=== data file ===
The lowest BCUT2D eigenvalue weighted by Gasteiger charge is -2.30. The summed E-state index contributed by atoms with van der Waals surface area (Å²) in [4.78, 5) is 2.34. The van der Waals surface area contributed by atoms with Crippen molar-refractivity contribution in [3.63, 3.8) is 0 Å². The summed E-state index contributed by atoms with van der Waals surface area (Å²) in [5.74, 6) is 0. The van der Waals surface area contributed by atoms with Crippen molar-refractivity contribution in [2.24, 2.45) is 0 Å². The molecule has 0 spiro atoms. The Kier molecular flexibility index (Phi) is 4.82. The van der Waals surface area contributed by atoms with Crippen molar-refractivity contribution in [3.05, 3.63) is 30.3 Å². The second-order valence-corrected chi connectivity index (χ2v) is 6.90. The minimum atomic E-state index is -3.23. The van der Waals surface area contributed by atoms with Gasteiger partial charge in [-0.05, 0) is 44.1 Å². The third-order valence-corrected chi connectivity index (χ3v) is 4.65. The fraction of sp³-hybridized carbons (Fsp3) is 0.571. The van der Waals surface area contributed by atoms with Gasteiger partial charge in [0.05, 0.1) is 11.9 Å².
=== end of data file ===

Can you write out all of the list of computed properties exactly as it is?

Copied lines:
The lowest BCUT2D eigenvalue weighted by Gasteiger charge is -2.30. The summed E-state index contributed by atoms with van der Waals surface area (Å²) in [4.78, 5) is 2.34. The van der Waals surface area contributed by atoms with Crippen molar-refractivity contribution in [3.63, 3.8) is 0 Å². The summed E-state index contributed by atoms with van der Waals surface area (Å²) in [5.74, 6) is 0. The van der Waals surface area contributed by atoms with Crippen molar-refractivity contribution in [2.24, 2.45) is 0 Å². The molecule has 0 spiro atoms. The Kier molecular flexibility index (Phi) is 4.82. The van der Waals surface area contributed by atoms with Crippen molar-refractivity contribution in [3.05, 3.63) is 30.3 Å². The second-order valence-corrected chi connectivity index (χ2v) is 6.90. The minimum atomic E-state index is -3.23. The van der Waals surface area contributed by atoms with Gasteiger partial charge in [-0.05, 0) is 44.1 Å². The third-order valence-corrected chi connectivity index (χ3v) is 4.65. The fraction of sp³-hybridized carbons (Fsp3) is 0.571. The van der Waals surface area contributed by atoms with Gasteiger partial charge in [0.05, 0.1) is 11.9 Å².